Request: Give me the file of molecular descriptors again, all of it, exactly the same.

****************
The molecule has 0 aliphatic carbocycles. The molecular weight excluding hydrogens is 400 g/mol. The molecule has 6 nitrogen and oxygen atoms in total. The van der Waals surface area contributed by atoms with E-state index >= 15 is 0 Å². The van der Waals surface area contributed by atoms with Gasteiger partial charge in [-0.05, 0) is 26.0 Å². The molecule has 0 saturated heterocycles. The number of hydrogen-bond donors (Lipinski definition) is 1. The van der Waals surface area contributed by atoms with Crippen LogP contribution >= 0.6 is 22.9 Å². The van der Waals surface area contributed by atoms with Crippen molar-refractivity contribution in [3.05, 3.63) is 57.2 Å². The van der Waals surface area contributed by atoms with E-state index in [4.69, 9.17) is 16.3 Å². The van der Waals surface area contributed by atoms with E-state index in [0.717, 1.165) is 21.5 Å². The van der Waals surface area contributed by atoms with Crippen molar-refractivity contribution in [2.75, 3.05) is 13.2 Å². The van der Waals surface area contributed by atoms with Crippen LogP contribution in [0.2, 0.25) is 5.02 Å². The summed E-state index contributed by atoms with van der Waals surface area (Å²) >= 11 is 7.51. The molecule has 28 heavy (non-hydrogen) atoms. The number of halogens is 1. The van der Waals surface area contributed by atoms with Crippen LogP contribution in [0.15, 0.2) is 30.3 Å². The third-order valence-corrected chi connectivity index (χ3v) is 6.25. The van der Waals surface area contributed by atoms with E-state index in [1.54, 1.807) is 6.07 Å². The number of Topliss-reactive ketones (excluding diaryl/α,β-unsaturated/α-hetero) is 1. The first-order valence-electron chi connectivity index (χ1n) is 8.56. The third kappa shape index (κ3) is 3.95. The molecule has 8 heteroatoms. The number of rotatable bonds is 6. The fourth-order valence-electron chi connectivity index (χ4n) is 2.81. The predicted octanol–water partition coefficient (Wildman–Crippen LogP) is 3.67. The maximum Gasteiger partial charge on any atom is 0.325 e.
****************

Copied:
The molecule has 0 aliphatic carbocycles. The molecular weight excluding hydrogens is 400 g/mol. The molecule has 6 nitrogen and oxygen atoms in total. The van der Waals surface area contributed by atoms with E-state index >= 15 is 0 Å². The van der Waals surface area contributed by atoms with Gasteiger partial charge in [-0.05, 0) is 26.0 Å². The molecule has 0 saturated heterocycles. The number of hydrogen-bond donors (Lipinski definition) is 1. The van der Waals surface area contributed by atoms with Crippen LogP contribution >= 0.6 is 22.9 Å². The van der Waals surface area contributed by atoms with Crippen molar-refractivity contribution in [3.05, 3.63) is 57.2 Å². The van der Waals surface area contributed by atoms with E-state index in [4.69, 9.17) is 16.3 Å². The van der Waals surface area contributed by atoms with E-state index in [0.717, 1.165) is 21.5 Å². The van der Waals surface area contributed by atoms with Crippen molar-refractivity contribution in [2.75, 3.05) is 13.2 Å². The van der Waals surface area contributed by atoms with Crippen LogP contribution in [0.2, 0.25) is 5.02 Å². The summed E-state index contributed by atoms with van der Waals surface area (Å²) >= 11 is 7.51. The molecule has 28 heavy (non-hydrogen) atoms. The number of halogens is 1. The van der Waals surface area contributed by atoms with Crippen LogP contribution in [0.15, 0.2) is 30.3 Å². The third-order valence-corrected chi connectivity index (χ3v) is 6.25. The van der Waals surface area contributed by atoms with E-state index in [1.54, 1.807) is 6.07 Å². The number of Topliss-reactive ketones (excluding diaryl/α,β-unsaturated/α-hetero) is 1. The first-order valence-electron chi connectivity index (χ1n) is 8.56. The third kappa shape index (κ3) is 3.95. The molecule has 8 heteroatoms. The number of rotatable bonds is 6. The fourth-order valence-electron chi connectivity index (χ4n) is 2.81. The predicted octanol–water partition coefficient (Wildman–Crippen LogP) is 3.67. The maximum Gasteiger partial charge on any atom is 0.325 e.